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Wirsbo pePEX


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Saw a place with a crappily installed radiant system from '91-ish today. Wirsbo pePEX tubing.

No apparent oxygen barrier; I could shine my flashlight on it and see through it (sort of a translucent glow).

Been googling and looking for problems, can't find any, but old crappily installed radiant with old tubing lacking oxygen barrier makes me really nervous.

Anyone know anything about this stuff?

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No oxygen barrier isn't a bad thing for the tubing, it's a bad thing for the equipment. I'm not sure about the 90's but today an oxygen barrier does not preclude translucence.

Been googling and looking for problems, can't find any, but old crappily installed radiant with old tubing lacking oxygen barrier makes me really nervous.

Put that in your report.

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Good idea.

My IR showed the tubing layout to be a complete pile of shit; I suspect they placed the concrete and simply mashed the tubing down into the mud.....no grid whatsoever, it's all over the place.

So, I have plenty to can the install including a couple of possible leaks. I was just looking to see if there was a problem with this particular tubing. A lot of tubing from this era (think Entran) was crap, so I'm nervous.

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My system is hePEX from '05. I can see through the oxygen barrier. No trouble with the tubing but the Wirsbo manifolds suck. The bodies are very nice heavy brass castings but the sweat adapters and caps are thin machined pieces. Both manifolds leak at both ends and the mixing valve leaks at the sweat adapters and the packing nut at the start and end of the heating season when there are long stretches between firing cycles. There is enough variance in the expansion rates that the O rings loosen up and drip. Very glad they are in my basement and not in a wall.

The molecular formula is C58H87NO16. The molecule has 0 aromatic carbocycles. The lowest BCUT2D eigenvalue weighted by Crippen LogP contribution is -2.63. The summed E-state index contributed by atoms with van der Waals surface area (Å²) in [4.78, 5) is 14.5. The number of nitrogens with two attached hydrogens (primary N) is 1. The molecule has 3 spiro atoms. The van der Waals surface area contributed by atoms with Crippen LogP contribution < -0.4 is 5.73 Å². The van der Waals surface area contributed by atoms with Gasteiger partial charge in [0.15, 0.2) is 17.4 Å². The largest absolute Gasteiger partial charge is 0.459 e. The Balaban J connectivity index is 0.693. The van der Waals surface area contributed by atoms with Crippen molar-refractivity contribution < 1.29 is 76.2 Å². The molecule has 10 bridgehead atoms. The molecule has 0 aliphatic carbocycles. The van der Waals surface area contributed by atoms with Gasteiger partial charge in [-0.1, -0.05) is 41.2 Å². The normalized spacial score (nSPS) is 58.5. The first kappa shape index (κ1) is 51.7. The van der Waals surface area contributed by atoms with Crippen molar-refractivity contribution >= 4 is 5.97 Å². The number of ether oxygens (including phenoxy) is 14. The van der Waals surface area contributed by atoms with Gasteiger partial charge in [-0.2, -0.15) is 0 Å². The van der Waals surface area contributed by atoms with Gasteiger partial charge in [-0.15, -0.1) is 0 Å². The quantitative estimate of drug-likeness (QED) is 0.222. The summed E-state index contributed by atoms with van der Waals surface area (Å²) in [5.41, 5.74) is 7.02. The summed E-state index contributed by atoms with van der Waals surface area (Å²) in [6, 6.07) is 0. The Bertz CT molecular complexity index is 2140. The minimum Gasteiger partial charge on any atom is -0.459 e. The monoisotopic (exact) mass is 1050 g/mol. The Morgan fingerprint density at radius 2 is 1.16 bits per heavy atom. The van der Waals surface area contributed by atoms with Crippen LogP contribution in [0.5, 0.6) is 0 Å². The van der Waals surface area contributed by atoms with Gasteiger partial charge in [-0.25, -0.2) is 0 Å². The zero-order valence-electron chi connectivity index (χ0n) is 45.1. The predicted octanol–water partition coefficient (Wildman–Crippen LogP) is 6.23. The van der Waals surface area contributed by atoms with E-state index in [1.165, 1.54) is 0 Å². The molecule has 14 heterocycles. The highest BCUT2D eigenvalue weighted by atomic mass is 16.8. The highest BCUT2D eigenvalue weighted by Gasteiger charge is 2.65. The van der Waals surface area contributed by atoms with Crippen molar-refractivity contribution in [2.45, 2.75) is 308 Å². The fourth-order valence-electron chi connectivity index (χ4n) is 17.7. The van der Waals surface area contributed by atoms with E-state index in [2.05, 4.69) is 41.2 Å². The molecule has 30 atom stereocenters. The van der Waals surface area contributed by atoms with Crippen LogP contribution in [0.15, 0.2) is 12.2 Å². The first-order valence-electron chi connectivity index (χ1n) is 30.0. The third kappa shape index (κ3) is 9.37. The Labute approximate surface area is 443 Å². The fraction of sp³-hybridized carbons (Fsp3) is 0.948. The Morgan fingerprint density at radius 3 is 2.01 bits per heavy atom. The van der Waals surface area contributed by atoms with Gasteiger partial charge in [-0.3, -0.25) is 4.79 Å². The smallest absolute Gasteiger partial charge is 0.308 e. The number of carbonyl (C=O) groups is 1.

On a side note, how were you able to see the tubing layout in concrete? I have only been able to do this if the system has been off and I fire it. If the slab is warm I might be able to vaguely locate a tube every six or eight feet.

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  • 4 weeks later...

Since I was ignant I looked it up:

One of the most common questions you face when starting on a plumbing or radiant heating project is whether to choose PEX tubing with oxygen barrier or non-barrier.

The main difference between the two types is the external polymer coating of the oxygen barrier PEX tubing, which makes the tubing prone to oxygen diffusion. Oxygen barrier PEX is used in radiant or hydronic heating applications only, where cast iron or other ferrous components are present in the system. Since contact of oxygen molecules in the water with ferrous parts in the system results in rust, oxygen barrier helps to prevent ferrous components from corrosion.

Oxygen barrier is also called EVOH (Ethylene Vinyl Alcohol), which is simply the abbreviation for the polymer.

DIN 4726 is the standard that can commonly be found imprinted of the oxygen barrier PEX tubing and shows that the oxygen diffusion barrier requirements are met.

Non-barrier PEX tubing, or simply PEX plumbing tubing is used for plumbing applications. Since there's always a supply of fresh water from a water heater or a water main, oxygen molecules will always be present in the system, so there's no need for the oxygen barrier.

If you already have the tubing but don't know which one you have, bring it to the light and take a closer look. If the tubing has a shiny surface - it's PEX with oxygen barrier; if the surface is matte - it's non-barrier PEX. Most manufacturers also have the type of PEX imprinted on the pipe. Don't get confused with colors, as they do not idicate the type of tubing, they are used for color coding purposes only.

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